Purpose Prize

Marc Freedman Portrait

The Latest from CoGenerate

Overheard on Text: Imposter Syndrome

Overheard on Text: Imposter Syndrome

As colleagues from different generations (x/millennial), we’ve been leading talks and workshops sharing our insights about working across generations – what we call “cogeneration.” As we plan, we’re usually texting furiously, sharing ideas and reflections. So we...

This Cogenerational Pair Calls for ‘Radical Inclusion’ of Youth

This Cogenerational Pair Calls for ‘Radical Inclusion’ of Youth

I was thrilled when I heard about the new book, Why Aren’t We Doing This! Collaborating with Minors in Major Ways, written by Denise Webb, age 20, and Wendy Schaetzel Lesko, age 73, (both pictured above) and published by Youth Infusion, a clearinghouse co-founded by...

Music Is Having a Moment — And It’s a Cogenerational One.

Music Is Having a Moment — And It’s a Cogenerational One.

Sunday’s show featured three big moments reminding us that music can be a bridge not only across race, culture, and genre, but also age. Tracy Chapman & Luke Combs. Much attention, rightfully, has gone to the duet between Tracy Chapman, who turns 60 next month,...


Lucy Young

Herald Cancer Association
Purpose Prize Fellow 2012

Young provides Chinese immigrant and Chinese-American cancer patients with physical, emotional, practical and spiritual support.

When Lucy Young was diagnosed with breast cancer in 1987, she was a pastor’s wife in Queens, N.Y., and terrified of death since her two children were just 9 and 10 years old. The Chinese-American, who was more comfortable speaking Chinese than English, was afraid to discuss a taboo topic with her Chinese friends and couldn’t find any Chinese-language cancer resources.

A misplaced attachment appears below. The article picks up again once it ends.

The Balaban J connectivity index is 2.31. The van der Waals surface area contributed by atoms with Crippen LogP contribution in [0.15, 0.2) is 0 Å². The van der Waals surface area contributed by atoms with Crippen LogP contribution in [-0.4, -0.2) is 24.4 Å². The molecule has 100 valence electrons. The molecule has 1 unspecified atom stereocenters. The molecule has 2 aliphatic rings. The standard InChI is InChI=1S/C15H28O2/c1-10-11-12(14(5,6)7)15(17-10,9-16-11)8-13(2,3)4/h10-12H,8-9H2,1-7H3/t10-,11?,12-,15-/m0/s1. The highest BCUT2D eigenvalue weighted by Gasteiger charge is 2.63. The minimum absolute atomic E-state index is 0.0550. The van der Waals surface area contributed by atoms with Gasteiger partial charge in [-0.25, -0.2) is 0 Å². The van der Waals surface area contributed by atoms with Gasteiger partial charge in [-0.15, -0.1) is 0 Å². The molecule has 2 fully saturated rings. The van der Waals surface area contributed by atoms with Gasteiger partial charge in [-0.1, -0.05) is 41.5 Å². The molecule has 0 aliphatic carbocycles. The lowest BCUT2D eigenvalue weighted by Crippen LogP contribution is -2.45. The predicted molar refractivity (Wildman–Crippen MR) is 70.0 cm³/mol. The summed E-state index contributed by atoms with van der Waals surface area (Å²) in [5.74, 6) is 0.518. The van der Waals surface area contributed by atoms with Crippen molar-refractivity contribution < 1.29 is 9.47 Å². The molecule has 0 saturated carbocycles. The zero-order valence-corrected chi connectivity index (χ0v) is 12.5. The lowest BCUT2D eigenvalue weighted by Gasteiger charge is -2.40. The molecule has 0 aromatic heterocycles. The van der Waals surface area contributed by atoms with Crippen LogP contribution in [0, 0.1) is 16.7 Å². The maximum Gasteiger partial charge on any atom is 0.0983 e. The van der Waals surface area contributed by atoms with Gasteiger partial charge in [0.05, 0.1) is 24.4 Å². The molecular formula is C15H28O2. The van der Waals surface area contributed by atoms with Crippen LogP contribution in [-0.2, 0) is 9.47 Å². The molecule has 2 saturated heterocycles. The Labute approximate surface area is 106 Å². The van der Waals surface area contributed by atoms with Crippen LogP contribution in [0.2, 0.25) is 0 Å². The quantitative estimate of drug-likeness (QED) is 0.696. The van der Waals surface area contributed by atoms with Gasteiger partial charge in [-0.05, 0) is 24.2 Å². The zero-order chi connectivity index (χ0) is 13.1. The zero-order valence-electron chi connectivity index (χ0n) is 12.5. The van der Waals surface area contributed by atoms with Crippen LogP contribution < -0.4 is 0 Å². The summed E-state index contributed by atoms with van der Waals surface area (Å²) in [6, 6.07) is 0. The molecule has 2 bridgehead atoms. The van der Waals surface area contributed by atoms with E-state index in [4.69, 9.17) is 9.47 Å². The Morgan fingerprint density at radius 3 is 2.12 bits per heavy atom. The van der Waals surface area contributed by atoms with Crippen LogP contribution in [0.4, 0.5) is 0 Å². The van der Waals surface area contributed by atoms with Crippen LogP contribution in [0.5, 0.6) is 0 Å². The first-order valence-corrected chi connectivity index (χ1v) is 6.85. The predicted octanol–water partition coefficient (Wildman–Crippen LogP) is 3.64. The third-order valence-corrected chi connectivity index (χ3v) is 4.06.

After she beat the cancer, in 1992 Young and several friends held the first meeting of their Chinese cancer support group in her living room. A year later, the American Cancer Society asked Young to help launch the organization’s first Chinese unit. Cancer is the second leading cause of death for Asian-Americans, after heart disease, according to the federal government.

Fast forward to 2001, when Young was in her 50s, had risen to a high-profile role with the American Cancer Society and had moved with her family to southern California. Deciding she could have a bigger impact with her own organization, in 2002 she quit her job and founded the Herald Cancer Association at a Chinese Christian Herald Crusades.

The Herald Cancer Association’s bilingual staff provides Chinese-language referral services and resources, patient- and family-support programs, community events and more. In the past decade, the association has provided support to more than 800 breast cancer patients and more than 2,000 cancer patients in Los Angeles. It now has cancer ministries in northern California, San Diego, Houston and New York.

Young, who battled a second round of breast cancer in 2003, says, “I laid aside my financial security to work for those whom I feel are underserved, to get their voices heard. In doing so, I found, to my surprise, that I have, in fact, made a living out of a dream.”